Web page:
The man who has made a career out of trying to kill the Affordable Care Act, Florida Governor Rick Scott, now says he's willing to drop his opposition to the law.
Color me skeptical, because I'm finding this a bit hard to swallow.
"The election is over and President Obama won," Scott said. "I'm responsible for the families of Florida ... If I can get to yes, I want to get to yes."
Scott had previously stated that he would not go along with any parts of the health care overhaul that the state controls.
But his newfound willingness to have a "conversation" about putting it in place in Florida comes at a critical time.
States have until Friday to notify federal authorities whether they plan to set up health insurance exchanges, a marketplace where individuals and smalls businesses can shop for the most affordable coverage and where many will get help from the government to pay their premiums.
Florida so far has taken no steps to set up its own exchange.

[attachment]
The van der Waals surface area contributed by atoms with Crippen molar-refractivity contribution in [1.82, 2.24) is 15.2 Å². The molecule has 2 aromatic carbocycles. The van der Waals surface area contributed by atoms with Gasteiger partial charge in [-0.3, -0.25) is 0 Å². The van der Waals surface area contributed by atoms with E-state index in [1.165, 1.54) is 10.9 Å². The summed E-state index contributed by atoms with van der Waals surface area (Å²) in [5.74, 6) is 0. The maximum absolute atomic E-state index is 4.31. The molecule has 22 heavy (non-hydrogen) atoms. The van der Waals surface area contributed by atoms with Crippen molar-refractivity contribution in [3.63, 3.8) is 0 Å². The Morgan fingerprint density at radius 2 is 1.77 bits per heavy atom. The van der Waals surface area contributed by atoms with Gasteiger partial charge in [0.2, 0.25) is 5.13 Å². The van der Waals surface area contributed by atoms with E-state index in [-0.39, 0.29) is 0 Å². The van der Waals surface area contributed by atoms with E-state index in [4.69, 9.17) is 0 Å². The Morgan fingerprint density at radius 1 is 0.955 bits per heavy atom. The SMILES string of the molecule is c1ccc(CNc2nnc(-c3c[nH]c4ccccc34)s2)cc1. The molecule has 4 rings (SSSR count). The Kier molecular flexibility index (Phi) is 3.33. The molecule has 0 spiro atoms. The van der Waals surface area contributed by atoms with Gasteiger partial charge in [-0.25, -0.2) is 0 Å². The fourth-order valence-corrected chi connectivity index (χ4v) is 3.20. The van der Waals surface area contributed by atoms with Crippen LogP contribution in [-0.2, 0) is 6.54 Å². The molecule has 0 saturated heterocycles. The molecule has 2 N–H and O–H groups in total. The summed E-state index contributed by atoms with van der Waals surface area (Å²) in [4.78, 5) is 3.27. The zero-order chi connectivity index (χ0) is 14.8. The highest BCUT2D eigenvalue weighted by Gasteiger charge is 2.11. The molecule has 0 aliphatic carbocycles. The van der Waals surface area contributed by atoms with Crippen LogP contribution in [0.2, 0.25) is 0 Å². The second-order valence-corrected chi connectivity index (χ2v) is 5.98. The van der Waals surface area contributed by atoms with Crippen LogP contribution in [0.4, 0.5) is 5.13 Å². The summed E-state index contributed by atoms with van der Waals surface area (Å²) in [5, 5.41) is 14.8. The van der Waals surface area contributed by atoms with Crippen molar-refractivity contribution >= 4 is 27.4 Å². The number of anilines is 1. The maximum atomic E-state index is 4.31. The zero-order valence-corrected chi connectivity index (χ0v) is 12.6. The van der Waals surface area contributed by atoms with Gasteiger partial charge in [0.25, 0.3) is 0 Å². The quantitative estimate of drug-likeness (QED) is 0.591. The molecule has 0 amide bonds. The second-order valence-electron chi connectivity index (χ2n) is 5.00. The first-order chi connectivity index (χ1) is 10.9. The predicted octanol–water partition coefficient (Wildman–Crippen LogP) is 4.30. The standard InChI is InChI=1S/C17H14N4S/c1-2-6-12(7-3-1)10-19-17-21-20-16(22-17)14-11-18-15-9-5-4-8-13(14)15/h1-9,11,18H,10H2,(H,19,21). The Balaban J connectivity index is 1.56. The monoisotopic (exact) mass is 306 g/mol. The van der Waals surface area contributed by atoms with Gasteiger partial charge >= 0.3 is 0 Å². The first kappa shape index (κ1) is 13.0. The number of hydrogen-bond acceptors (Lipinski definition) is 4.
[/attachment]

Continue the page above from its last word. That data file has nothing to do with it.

Health and Human Services Secretary Kathleen Sebelius announced an extension last week. She still wants to hear if states will be setting up health insurance markets under the law. But governors can now take another month, until mid-December, to submit detailed blueprints.
Most states have been on the fence awaiting the election outcome. They now have three options: running their own exchanges, operating an exchange in partnership with the federal health officials, or letting the feds handle everything.
Scott said he still has concerns about the exchanges, including the cost of running one and whether it would increase the cost of health care for families. But he said he's sure federal officials want to find ways to provide affordable health care to people.